Banks Try More Up-front Pricing
Despite all the 2.99% five-year fixed offers in the market, there are still lenders playing people for fools by advertising “special offers” of 3.99%+.
The good news is, there are now fewer of them.
More and more, banks have been advertising in-the-ballpark rates up front, as opposed to the phony “special offers” they’ve been posting for years.
TD Canada Trust is one such example. Despite the uptrend in bond yields over the past six weeks, TD has trimmed its online 5-year rate to 3.19%, a spread of just 165 basis points above bonds. Historically speaking, that’s a thin margin for TD’s advertised 5-year pricing.
TD is also offering a decent 2.79% three-year rate and a 2.99% four-year rate that matches levels seen during the winter of 2012 “rate wars.”
RBC is another example. At 3.29%, its advertised pricing is noticeably better than normal on 5-year money. It has also just extended its “special offer pricing” by another month (to Feb. 28, 2013, barring rate increases).
Meanwhile, BMO continues to break ranks and feature the lowest Big 6-advertised 5-year fixed rate in Canada at 3.09%, albeit for a restricted product. (RBC and TD are content to price 10-20 basis points above BMO, knowing that many pay more for flexibility.)
Scotiabank has also been advertising reasonable rates for selected terms, like 2.79% for a three-year fixed. That’s despite its not-so-“special offer” 3.99% five-year fixed.
Eventually, CIBC and National Bank will also come around.
It’s in the Big 6’s interest to end the madness of artificially high advertised rates, regardless of their long-proven discretionary pricing strategy. Today’s most desirable mortgage consumers are more informed than ever. The abundance of online data makes it child’s play to benchmark a bank’s advertised rate against its competitors.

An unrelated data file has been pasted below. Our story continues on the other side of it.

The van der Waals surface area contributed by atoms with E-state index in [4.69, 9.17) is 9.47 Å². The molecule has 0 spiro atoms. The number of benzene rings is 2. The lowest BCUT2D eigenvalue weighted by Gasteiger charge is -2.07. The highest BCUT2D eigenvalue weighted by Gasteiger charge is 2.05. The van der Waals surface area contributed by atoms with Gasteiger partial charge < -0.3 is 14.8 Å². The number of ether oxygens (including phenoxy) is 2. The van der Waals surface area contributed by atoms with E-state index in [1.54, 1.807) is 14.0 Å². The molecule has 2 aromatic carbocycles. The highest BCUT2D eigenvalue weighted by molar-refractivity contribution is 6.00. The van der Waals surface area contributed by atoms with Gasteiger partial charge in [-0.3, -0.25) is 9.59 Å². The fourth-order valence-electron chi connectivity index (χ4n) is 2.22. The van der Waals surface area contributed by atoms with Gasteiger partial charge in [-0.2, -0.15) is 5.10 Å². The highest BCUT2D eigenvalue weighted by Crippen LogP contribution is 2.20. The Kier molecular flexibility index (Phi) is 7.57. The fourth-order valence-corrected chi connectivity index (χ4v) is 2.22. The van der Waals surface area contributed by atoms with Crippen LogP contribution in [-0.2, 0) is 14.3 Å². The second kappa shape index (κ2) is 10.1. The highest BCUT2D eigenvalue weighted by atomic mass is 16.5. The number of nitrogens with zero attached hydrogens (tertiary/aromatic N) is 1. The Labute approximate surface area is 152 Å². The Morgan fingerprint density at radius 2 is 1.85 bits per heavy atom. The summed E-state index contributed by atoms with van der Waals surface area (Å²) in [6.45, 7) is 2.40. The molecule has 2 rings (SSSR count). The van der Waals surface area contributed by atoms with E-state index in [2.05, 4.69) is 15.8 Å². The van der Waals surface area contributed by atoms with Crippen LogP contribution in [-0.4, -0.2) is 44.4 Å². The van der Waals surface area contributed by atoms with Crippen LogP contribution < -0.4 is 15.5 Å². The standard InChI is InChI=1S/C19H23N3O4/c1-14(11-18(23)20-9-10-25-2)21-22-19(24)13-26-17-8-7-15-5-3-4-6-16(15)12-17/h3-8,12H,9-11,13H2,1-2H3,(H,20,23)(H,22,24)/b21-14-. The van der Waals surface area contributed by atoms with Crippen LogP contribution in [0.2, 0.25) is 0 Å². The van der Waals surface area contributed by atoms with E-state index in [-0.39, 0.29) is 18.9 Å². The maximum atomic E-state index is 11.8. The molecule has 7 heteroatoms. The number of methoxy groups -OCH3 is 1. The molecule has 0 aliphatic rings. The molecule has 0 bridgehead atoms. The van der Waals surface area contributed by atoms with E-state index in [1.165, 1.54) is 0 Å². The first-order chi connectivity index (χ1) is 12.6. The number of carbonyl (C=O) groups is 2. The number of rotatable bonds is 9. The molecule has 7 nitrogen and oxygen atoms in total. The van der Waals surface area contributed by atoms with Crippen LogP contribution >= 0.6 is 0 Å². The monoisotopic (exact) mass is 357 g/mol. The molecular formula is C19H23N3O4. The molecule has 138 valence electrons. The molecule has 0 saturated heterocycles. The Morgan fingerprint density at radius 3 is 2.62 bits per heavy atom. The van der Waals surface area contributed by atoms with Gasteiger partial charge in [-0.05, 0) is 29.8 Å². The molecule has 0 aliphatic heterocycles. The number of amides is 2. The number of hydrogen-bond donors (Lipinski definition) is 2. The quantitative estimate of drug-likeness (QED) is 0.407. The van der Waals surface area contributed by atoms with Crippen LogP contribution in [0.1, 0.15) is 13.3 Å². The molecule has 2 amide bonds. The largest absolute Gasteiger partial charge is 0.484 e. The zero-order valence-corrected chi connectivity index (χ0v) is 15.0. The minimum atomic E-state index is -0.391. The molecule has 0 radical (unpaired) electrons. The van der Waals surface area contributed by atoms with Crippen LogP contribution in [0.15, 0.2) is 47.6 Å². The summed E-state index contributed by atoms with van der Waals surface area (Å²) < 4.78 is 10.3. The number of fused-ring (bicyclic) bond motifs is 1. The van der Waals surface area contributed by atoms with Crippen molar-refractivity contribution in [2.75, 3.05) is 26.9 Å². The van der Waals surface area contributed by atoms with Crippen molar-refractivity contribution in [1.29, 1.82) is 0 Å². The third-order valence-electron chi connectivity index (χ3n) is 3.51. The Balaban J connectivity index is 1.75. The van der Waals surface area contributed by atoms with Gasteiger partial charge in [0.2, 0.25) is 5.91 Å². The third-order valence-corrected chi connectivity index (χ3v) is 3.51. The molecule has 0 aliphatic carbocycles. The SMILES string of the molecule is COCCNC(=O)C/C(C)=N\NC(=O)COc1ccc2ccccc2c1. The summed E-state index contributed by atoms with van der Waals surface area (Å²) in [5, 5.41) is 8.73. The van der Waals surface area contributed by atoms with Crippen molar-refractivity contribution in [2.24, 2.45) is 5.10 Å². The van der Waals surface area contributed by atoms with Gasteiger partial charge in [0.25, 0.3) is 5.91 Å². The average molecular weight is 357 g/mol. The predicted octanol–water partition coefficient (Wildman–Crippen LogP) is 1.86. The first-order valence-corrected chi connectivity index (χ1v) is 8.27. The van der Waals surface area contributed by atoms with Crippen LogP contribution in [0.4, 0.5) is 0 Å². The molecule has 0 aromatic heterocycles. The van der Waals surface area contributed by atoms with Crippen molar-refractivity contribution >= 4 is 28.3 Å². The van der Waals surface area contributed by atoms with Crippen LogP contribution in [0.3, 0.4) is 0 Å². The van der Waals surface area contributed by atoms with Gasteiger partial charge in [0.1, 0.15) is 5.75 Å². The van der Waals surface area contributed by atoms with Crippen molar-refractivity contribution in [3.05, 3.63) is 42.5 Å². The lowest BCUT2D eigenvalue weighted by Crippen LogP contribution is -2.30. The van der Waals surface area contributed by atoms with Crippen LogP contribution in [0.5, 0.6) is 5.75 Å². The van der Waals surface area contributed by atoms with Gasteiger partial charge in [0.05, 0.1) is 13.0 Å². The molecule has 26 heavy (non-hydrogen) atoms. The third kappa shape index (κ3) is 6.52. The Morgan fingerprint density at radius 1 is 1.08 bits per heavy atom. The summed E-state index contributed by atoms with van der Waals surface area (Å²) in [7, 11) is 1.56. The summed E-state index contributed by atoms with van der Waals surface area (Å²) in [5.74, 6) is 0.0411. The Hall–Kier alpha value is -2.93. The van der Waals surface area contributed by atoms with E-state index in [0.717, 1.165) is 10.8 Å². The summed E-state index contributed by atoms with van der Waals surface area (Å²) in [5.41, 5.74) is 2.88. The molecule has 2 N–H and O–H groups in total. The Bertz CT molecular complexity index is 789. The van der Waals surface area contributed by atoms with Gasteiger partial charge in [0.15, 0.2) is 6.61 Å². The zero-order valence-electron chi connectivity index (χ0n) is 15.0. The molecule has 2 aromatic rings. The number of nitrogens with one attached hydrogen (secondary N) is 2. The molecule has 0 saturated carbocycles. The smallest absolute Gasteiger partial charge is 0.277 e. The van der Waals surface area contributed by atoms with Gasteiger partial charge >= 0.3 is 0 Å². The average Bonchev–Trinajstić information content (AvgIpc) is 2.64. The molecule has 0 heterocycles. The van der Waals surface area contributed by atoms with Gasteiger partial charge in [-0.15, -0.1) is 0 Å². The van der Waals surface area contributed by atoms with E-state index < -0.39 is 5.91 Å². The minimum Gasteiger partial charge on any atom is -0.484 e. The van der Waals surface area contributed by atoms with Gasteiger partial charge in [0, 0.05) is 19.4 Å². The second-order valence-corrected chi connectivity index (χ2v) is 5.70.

Moreover, the advent of rate comparison sites are making consumers increasingly jaded towards lenders who post 3.99% when the real market is at 2.99%. You have to be either gullible or weakly qualified to pay 3.99%, and seemingly everyone knows it. Promoting inflated rates therefore hurts bank credibility and creates a needlessly adversarial mindset in consumers.
Once all the majors move to reasonable up-front pricing, it will become a different market. Their displayed rates will be closer to brokers and discount lenders, and customer negotiations will begin at a lower rate. (Banks rate-match all the time, but this discussion is solely about advertised rates.)
There’s no telling how long it will take before all banks offer everyday low rates. TD tried it in 2002-2004, as did BMO from 2005-2006, but those were short-lived experiments. They also pre-dated the dawn of mainstream rate comparison sites.
Today’s rate discounting may prove to be merely a pre-spring fling for the banks—leaving us disappointed when they go back to frivolous “special offers.” Or, maybe it won’t. We’ll have to watch their follow-through in the next few months. Long term, however, we're absolutely certain that banks will both position themselves as, and be, more competitive.
Rob McLister, CMT